The best way to avoid identity theft is not to give personal information to strangers. If a potential buyer asks for a picture of the title, block out all personal information before you send it.

Even following those best practices, though, some of your personal information may get into the wrong hands during a big transaction (like selling a car) – especially if you’re doing it online. That’s why having an identity protection service is a good idea. 

These services will look for your information on the dark web and monitor your credit reports. So, if your information gets into the wrong hands, you can take steps to prevent further damage, like locking your credit or changing your banking passwords. 

Though there are many identity protection services available, I recommend Aura. It offers the best monitoring coverage. It also comes with all sorts of online security features that might be helpful if you’re planning to sell or purchase a car online. 

Best Practices For Buying or Selling a Used Car

Whether you’re buying or selling, if it involves private parties, the internet, or even a smaller dealership, here are some things you should always do

When Buying a Car: 

Ask for a vehicle inspection. 
Understand that most online marketplaces never guarantee sales. 
Check for any liens on the vehicle. 
Obtain a full vehicle history

When Selling a Car: 

Always meet in person if possible. 
Only accept cash – avoid checks (even Cashier’s checks)
Consider using an escrow service (of your choosing, not the buyer’s). 

What To Do If You Become A Scam Victim

You could become a fraud victim even if you know how to prevent prevalent vehicle purchasing scams. Scammers are smart and regularly come up with new ways to trick people. 

While I hope it never happens to you, here’s what to do if it does.

1. Report the Fraud 

First, you should report the fraud. Whether the thief got away with your car or your cash, you should file a police report. While it’s unlikely that the police will be able to recover your vehicle or your money, this report serves as official documentation, which you might need later on. 
The police aren’t the only people you need to report the crime to. You’ll also want to report the fraud to the FTC.
You’ll need to report the scam to the FBI’s Internet Crime Complaint Center if the scam occurred online. 
Finally, if any of your banking information was exposed during the fraudulent transaction, you must contact your financial institutions and let them know.

2. Monitor Your Credit and Bank Account Closely

You should probably be doing this anyway, but you’ll want to be extra vigilant if a criminal has your information. 

Many banks allow you to receive a daily transaction summary, and you can request your credit report from the three major credit bureaus (TransUnion, Equifax, and Experian).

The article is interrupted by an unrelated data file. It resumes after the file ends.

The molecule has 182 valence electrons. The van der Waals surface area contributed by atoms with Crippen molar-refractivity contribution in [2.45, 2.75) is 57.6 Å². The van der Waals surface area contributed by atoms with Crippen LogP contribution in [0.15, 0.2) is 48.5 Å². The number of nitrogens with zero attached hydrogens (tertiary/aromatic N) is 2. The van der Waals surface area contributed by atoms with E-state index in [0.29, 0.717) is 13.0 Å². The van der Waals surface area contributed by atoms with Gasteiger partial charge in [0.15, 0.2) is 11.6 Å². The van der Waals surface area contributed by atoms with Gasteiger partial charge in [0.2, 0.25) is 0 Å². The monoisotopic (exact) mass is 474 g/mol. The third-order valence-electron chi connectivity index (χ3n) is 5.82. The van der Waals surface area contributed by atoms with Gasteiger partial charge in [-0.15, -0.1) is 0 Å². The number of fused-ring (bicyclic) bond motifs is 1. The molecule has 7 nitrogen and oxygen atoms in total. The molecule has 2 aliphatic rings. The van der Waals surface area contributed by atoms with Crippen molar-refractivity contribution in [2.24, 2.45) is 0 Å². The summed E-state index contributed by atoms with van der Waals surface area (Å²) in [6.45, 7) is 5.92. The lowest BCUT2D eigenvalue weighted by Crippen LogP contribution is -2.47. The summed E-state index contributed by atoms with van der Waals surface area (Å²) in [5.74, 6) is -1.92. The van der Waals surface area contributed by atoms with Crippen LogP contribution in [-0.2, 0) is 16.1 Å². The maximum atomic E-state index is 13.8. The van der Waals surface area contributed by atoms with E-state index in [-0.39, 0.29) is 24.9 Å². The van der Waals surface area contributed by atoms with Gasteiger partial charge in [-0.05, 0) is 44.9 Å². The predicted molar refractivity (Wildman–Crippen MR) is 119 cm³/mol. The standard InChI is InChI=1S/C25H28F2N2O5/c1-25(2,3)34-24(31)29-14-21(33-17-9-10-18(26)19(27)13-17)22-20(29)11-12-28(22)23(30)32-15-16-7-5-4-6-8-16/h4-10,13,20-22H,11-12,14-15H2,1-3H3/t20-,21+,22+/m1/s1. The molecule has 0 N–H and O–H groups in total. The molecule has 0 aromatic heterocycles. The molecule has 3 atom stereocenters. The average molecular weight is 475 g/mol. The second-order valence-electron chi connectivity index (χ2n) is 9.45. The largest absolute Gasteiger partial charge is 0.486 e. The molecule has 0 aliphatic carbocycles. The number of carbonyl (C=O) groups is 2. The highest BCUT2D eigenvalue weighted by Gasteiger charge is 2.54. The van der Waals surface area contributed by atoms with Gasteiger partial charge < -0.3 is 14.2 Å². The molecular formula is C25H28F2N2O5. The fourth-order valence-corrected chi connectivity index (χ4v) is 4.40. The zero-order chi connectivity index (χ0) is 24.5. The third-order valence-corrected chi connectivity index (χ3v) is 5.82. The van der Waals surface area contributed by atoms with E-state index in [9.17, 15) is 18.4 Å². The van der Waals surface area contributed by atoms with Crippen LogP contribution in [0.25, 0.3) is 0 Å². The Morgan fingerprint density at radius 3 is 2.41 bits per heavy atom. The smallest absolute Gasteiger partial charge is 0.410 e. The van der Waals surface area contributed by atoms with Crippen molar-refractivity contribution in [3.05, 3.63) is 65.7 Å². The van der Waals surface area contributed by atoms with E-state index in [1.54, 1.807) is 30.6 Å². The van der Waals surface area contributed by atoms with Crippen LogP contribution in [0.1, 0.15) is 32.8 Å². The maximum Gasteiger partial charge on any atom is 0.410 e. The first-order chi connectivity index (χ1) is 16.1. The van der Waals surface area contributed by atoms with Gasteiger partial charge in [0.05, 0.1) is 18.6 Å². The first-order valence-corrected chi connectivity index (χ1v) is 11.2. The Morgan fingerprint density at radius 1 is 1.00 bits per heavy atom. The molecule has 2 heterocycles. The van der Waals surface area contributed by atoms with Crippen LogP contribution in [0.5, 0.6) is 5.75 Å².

Review this information to ensure there are no signs of fraud. 

You should also review your retirement accounts and social security accountsespecially if there’s any possibility that the thief obtained your social security number. 

If you notice fraudulent activity, alert your financial institution immediately, freeze your credit, and file a police report as needed.

3. Consider Investing In Identity Theft Protection 

While it’s ideal to have an identity theft protection service monitoring your information before you become a victim of a vehicle purchasing scam…better late than never

With an identity theft protection service watching out for you, it’s unlikely that a thief will get very far with your personal information. If they do, you’ll have protection. 

Identity theft services typically offer theft insurance coverage. Typically, it will protect you from stolen funds, identity restoration expenses, and legal fees. 

Most services offer $1 million in coverage, regardless of the number of people on your plan – but identity theft can become very expensive. So, this is another reason I recommend Aura.

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Vehicle purchasing scams are shockingly prevalent, especially when the purchase relies on the Internet. 

If you plan to buy or sell a car online, you must be exceptionally careful. Even in person, if you’re buying from a smaller dealership or participating in a private sale, you must watch out.

Awareness of popular scam techniques will help, but scammers will ultimately find new ways to cheat you out of your money and assets. That’s why the best thing to do is invest in protection such as Aura. With it,  you can rest a little easier, even when considering a used car purchase.

Other Types of Scams You Need To Know: